If you are craving a meaty fish steak but are tired of eating tuna or salmon, kingfish is a good alternative. Kingfish are ocean fish that are related to the Spanish mackerel. In the United States, kingfish are fished off the coasts of California and in the Gulf of Mexico. Like other large, slightly oily fish, kingfish can be grilled, broiled or poached with satisfying results. The thick steaks stand up well to high heat as well as simmering.
Preheat the grill to medium-high, or 400 degrees Fahrenheit. Brush olive oil on the grill grates to prevent the kingfish from sticking.
Brush the kingfish with the rest of the olive oil and season the steaks with salt and pepper to taste.
Place the kingfish steaks on the grill and cook them for eight minutes on each side, or until the kingfish is cooked all the way through.
Take the kingfish fillets off the grill and allow them to rest five minutes before you serve them. The resting time allows the kingfish fillets to reabsorb some of the hot juices, which will make the kingfish fillets more juicy as well as prevent them from falling apart when you serve them.
Preheat the broiler. Brush the broiler pan with olive oil to prevent the kingfish from sticking.
Baste the kingfish steaks with olive oil and sprinkle them with salt and pepper to taste. Place the kingfish steaks on the broiler pan and put the pan in the oven.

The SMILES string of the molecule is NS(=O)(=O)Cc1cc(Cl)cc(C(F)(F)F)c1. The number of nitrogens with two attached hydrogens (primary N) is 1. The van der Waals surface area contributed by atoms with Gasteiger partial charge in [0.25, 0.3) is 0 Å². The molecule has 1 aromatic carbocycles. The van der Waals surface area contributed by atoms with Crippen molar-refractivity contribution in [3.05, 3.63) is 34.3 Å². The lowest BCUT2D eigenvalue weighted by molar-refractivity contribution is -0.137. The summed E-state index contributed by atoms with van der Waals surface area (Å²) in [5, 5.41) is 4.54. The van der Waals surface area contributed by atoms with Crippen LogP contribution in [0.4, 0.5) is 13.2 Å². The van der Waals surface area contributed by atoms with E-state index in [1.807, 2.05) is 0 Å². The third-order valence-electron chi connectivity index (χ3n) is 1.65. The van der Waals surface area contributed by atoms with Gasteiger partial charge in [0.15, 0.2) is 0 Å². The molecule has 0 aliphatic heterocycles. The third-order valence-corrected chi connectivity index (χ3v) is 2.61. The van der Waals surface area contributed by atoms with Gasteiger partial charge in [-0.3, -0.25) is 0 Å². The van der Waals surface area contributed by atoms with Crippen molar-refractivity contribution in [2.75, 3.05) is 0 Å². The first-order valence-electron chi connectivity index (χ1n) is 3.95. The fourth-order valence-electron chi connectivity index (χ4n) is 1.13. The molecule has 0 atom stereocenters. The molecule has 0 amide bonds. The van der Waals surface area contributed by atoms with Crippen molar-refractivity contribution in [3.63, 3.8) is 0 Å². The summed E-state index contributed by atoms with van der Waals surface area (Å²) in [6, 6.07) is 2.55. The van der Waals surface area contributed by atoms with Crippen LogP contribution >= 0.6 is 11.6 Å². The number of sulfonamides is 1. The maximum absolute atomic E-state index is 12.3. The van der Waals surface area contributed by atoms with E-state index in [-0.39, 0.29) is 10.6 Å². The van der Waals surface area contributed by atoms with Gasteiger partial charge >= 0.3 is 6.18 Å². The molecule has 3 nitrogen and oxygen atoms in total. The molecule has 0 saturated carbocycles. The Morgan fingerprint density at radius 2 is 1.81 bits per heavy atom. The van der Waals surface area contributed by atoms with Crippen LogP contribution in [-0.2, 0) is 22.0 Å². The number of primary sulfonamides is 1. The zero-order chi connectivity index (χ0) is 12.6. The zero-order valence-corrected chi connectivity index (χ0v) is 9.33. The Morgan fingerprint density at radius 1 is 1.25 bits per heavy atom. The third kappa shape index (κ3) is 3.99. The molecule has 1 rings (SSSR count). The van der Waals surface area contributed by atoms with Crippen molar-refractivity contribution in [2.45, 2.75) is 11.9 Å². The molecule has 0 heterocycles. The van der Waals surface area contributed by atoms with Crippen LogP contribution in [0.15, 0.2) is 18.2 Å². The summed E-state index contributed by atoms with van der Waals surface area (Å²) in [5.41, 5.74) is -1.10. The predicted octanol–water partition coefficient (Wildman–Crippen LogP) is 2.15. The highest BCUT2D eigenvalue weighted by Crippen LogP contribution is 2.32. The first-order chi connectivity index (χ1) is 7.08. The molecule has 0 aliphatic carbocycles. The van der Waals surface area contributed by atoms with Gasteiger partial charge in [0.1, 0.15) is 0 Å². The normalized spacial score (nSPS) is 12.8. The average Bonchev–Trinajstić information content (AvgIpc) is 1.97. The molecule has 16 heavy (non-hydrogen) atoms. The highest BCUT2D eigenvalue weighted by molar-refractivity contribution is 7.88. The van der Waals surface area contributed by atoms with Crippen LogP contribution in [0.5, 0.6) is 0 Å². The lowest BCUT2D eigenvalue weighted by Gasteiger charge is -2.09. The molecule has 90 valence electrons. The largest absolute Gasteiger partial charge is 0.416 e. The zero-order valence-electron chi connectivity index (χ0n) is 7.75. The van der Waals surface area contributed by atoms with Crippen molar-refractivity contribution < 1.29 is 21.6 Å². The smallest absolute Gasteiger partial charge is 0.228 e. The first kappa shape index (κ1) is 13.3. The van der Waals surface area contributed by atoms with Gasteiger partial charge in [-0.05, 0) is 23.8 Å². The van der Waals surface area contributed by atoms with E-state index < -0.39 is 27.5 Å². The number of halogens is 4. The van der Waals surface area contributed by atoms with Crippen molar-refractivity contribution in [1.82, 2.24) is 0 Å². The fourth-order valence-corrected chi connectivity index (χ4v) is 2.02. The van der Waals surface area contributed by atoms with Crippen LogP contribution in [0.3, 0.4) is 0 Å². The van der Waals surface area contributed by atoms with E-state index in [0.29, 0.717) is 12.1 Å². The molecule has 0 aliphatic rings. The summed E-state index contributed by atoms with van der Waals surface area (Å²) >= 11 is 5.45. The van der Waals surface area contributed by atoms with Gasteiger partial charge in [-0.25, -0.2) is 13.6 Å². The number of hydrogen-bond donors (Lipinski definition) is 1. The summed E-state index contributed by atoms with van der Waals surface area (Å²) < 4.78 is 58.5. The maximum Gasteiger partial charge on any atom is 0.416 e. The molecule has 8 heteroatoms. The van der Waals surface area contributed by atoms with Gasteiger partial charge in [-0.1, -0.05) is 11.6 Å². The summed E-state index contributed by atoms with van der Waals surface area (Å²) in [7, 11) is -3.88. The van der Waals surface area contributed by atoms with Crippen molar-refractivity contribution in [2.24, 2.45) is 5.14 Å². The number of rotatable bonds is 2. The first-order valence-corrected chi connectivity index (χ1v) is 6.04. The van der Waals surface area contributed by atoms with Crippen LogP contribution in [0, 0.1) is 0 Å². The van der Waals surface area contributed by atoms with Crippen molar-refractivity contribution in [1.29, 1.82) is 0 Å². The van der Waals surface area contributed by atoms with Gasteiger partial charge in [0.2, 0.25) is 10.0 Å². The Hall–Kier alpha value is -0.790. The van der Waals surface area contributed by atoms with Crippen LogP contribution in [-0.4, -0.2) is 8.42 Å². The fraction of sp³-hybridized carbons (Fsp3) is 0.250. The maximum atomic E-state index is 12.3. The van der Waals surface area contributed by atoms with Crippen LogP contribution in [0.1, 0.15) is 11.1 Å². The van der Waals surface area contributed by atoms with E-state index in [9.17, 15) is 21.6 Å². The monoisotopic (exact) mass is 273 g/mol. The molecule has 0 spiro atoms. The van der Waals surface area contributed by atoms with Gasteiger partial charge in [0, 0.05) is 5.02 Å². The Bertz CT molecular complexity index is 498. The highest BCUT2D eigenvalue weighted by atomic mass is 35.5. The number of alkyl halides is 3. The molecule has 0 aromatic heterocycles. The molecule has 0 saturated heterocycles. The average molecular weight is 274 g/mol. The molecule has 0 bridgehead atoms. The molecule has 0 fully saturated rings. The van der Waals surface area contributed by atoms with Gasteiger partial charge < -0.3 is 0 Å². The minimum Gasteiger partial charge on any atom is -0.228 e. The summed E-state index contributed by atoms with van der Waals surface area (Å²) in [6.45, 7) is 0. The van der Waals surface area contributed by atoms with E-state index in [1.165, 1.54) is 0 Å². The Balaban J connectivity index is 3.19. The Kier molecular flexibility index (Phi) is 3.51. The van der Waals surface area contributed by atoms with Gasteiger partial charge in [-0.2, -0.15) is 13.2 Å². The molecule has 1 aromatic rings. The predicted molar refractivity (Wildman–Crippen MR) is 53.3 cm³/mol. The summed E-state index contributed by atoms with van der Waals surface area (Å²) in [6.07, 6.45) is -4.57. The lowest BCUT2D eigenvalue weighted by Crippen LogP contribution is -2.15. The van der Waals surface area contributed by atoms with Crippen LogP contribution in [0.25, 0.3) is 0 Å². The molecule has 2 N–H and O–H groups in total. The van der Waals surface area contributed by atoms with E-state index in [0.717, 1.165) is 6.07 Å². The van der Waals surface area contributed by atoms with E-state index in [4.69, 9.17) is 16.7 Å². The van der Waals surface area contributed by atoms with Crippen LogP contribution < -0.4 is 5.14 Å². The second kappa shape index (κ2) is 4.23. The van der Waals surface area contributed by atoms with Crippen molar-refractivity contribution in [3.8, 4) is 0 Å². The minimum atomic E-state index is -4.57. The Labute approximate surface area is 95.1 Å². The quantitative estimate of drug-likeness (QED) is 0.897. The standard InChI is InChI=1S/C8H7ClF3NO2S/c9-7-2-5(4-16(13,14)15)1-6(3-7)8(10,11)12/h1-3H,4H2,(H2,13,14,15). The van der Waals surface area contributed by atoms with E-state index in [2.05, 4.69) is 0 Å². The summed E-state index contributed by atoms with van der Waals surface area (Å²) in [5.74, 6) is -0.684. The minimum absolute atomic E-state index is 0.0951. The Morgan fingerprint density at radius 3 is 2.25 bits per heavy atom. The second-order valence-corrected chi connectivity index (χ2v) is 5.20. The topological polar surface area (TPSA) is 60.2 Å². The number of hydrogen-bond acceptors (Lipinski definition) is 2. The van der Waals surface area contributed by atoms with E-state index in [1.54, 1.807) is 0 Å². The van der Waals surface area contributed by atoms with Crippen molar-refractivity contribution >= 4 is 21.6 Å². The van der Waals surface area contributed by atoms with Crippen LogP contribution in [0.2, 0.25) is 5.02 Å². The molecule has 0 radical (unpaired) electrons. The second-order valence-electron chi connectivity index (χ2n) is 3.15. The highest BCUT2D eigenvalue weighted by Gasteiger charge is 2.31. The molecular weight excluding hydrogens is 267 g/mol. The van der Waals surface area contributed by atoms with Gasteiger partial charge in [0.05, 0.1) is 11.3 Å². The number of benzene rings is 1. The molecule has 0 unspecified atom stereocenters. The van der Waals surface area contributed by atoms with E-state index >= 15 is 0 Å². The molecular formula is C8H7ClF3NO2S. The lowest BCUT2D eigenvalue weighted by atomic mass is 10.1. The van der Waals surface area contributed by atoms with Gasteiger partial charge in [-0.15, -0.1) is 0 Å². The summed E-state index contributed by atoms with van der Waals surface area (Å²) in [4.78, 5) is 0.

Broil the kingfish steaks for five minutes per side, or until the fish is cooked through.
Take the kingfish out of the oven and sprinkle parsley and paprika on the steaks. Allow them to rest for five minutes, then serve warm.
Poached in Court Bouillon
Pour 2 tbsp. olive oil into a heavy skillet and heat over high heat. Add the onion and garlic and sauté until the garlic begins to pop in the pan. Reduce the heat to medium and add the carrots and celery. Sauté for two minutes. Add the white wine and the peppercorns and simmer for two minutes to integrate the flavors.
Add the kingfish steaks and simmer them for 15 minutes, turning them once during the cooking time. The steaks are ready when they are opaque all the way through.
Take the kingfish steaks out of the pan and discard the poaching liquid. Serve the steaks hot.
- "The Fishmonger's Apprentice"; Aliza Green; 2011
- "James Beard's New Fish Cookery"; James Beard; 1976
- "Cooking 101: The Beginner's Guide to Healthy Cooking"; Nicolette M. Dumke; 2002
- FoodSafety.gov: Safe Minimum Cooking Temperatures